News of this people
Avá-Canoeiro do Araguaia: demarcação já!
"Mais vivos do que nunca"
Exposição de fotografias 'Vim chorar aqui', na UERJ, retrata infância indígena
Where they are How many GO, MT, PA, TO 3.198 (Funasa, 2010)
- Linguistic family
The village is the basic unit of social and political organization. Decision making is made by male members of the extended families, who discuss their positions in the Aruanã House. Factional rivalry between groups of men disputing political power in the village is common. As a result of contact, one of the village's men is elected 'chief' and is held responsible for tackling political issues with external agents, such as FUNAI, universities, NGOs, state governments and so on.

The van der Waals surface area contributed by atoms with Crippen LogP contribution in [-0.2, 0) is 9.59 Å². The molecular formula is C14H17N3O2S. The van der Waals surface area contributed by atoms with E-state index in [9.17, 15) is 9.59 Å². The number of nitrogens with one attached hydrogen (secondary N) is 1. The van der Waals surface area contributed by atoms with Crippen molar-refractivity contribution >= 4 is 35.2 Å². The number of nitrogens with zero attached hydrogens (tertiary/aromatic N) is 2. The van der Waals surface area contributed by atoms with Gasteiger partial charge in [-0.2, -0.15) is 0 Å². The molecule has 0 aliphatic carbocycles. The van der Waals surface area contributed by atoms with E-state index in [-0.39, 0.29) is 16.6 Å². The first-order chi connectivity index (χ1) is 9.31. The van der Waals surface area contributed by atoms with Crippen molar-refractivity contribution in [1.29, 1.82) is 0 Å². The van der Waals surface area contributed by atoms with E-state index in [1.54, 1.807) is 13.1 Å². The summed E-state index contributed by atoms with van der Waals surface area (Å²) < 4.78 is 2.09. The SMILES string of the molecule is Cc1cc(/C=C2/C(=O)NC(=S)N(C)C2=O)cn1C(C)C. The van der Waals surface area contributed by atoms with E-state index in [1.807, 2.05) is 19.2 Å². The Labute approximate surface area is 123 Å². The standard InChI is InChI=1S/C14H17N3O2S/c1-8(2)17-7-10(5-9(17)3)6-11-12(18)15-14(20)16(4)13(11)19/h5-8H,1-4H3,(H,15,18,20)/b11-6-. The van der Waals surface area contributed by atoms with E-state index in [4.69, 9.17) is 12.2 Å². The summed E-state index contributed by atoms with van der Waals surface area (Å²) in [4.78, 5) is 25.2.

The Karajá also have an intriguing chiefdom which in the past seems to have had two functions: one ritual, the other social. A child - male or female - was chosen by the ritual chief from among those related to him on his paternal side to be educated as his successor. Today, both the ritual chief and the chosen child still receive the same indigenous names: ióló and deridu.
Political disputes between villages are also common, but maintaining solidarity between them - motivated in the past by wars against other ethnic groups and nowadays by the struggles to demarcate their lands and remove illegal land squatters and farmers from the Ilha do Bananal - is reinforced by the rituals which stimulate and celebrate the meetings between villages.